Friday, July 15, 2011

Beautiful Writing

Try to imagine a time when beautiful handwriting was considered so important that writing masters traveled the country giving lessons on practical and ornamental penmanship. Calligraphy, from the Greek words meaning "beautiful writing," is well represented in the Rauner collections, which include over two hundred manuals, writing books, and manuscripts, originally gathered by Professor Ray Nash. Rauner also holds a small group of manuscripts and some fifty books on the art of calligraphy, acquired by the Library from various other sources.

N.C. Knapp's Practical and Ornamental Chirography, ca. 1830, is not a printed book, but an album filled with painstakingly hand-penned examples of the art of calligraphy. The elegant, flowing lines swirl gracefully into animal shapes, angels, and other ornamental designs in addition to the letters of the alphabet. Imagine the agony of discovering a mistake after such laborious effort. One wonders whether Knapp just never noticed the rather glaring one on his title page, or eventually discovered it and decided he, and we, would simply have to live with it.

Ask for Codex 003046.

Tuesday, July 12, 2011

Ford K. Sayre '33

In the fall of 1929 a young man from Glen Ridge, N.J. entered Dartmouth College and discovered his love for skiing. After graduating in 1933 he and his wife Margret (Peggy) became the managers at the Ravine Lodge on Moosilauke. In order to stimulate business at the Lodge, the Sayres started a junior ski school, held during the Christmas and February breaks. They fixed up a little farmhouse and called it Spyglass Hill. In 1935 the couple became the managers of the Hanover Inn and brought the ski school idea with them. On winter afternoons Ford would leave his office and take old skis and poles to various sites in the area, ready to teach any interested children to ski for free.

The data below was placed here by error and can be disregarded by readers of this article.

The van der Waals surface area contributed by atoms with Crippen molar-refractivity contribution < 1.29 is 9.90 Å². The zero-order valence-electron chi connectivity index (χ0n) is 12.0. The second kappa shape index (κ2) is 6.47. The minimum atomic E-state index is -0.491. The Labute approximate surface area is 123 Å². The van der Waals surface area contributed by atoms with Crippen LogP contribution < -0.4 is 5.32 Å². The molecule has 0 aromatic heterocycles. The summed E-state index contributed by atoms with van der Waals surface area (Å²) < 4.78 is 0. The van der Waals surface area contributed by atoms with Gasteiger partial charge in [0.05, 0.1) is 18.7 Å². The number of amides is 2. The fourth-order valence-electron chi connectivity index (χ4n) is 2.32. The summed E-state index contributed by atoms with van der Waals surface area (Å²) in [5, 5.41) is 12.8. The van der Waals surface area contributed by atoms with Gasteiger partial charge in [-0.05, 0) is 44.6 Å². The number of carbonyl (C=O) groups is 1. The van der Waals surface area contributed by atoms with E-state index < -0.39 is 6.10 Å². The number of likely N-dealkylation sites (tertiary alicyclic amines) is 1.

In 1942 Ford enlisted in the Army Air Force. After receiving training at Miami, Florida, he was assigned to duty as commanding officer of a regiment of African American troops in Spokane, Washington. However, his service was cut short when in 1944, during an air show meant to showcase the realism of aerial combat, the plane he was in collided with another, killing everyone on board. Wanting to continue her husband’s work with the ski school, Peggy asked that in lieu of sending flowers a fund be collected in Ford’s name so that his enthusiastic and effective interest in children’s skiing would be perpetuated.

By 1949 the demand for ski instruction was so great that the Community Junior Ski Council was formed to assist Peggy. By 1950 the JSC and the Ford K. Sayre Memorial Fund merged their activities into the present Ford. K. Sayre Memorial Ski Council so that in the spirit of Ford Sayre "Every child should have the chance to ski!"

To learn more about Ford K. Sayre and the Ford K. Sayre Memorial Ski Council ask for MS-1171 or his Alumni File.